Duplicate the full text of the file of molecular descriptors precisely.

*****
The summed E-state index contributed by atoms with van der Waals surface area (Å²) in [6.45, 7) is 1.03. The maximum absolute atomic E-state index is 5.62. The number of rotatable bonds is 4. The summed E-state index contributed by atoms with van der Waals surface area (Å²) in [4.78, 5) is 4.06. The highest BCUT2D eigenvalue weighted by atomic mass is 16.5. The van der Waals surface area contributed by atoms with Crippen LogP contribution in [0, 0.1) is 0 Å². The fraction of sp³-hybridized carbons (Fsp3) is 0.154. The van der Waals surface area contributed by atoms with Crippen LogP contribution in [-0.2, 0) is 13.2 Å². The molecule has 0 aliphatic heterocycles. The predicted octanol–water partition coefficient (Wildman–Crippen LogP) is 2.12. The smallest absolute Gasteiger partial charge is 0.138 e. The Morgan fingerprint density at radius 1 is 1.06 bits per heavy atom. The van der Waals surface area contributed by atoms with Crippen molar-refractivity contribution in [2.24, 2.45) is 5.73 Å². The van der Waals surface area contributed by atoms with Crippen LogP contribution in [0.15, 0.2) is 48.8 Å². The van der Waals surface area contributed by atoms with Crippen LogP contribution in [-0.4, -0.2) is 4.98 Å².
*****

The summed E-state index contributed by atoms with van der Waals surface area (Å²) in [6.45, 7) is 1.03. The maximum absolute atomic E-state index is 5.62. The number of rotatable bonds is 4. The summed E-state index contributed by atoms with van der Waals surface area (Å²) in [4.78, 5) is 4.06. The highest BCUT2D eigenvalue weighted by atomic mass is 16.5. The van der Waals surface area contributed by atoms with Crippen LogP contribution in [0, 0.1) is 0 Å². The fraction of sp³-hybridized carbons (Fsp3) is 0.154. The van der Waals surface area contributed by atoms with Crippen LogP contribution in [-0.2, 0) is 13.2 Å². The molecule has 0 aliphatic heterocycles. The predicted octanol–water partition coefficient (Wildman–Crippen LogP) is 2.12. The smallest absolute Gasteiger partial charge is 0.138 e. The Morgan fingerprint density at radius 1 is 1.06 bits per heavy atom. The van der Waals surface area contributed by atoms with Crippen molar-refractivity contribution in [2.24, 2.45) is 5.73 Å². The van der Waals surface area contributed by atoms with Crippen LogP contribution in [0.15, 0.2) is 48.8 Å². The van der Waals surface area contributed by atoms with Crippen LogP contribution in [-0.4, -0.2) is 4.98 Å².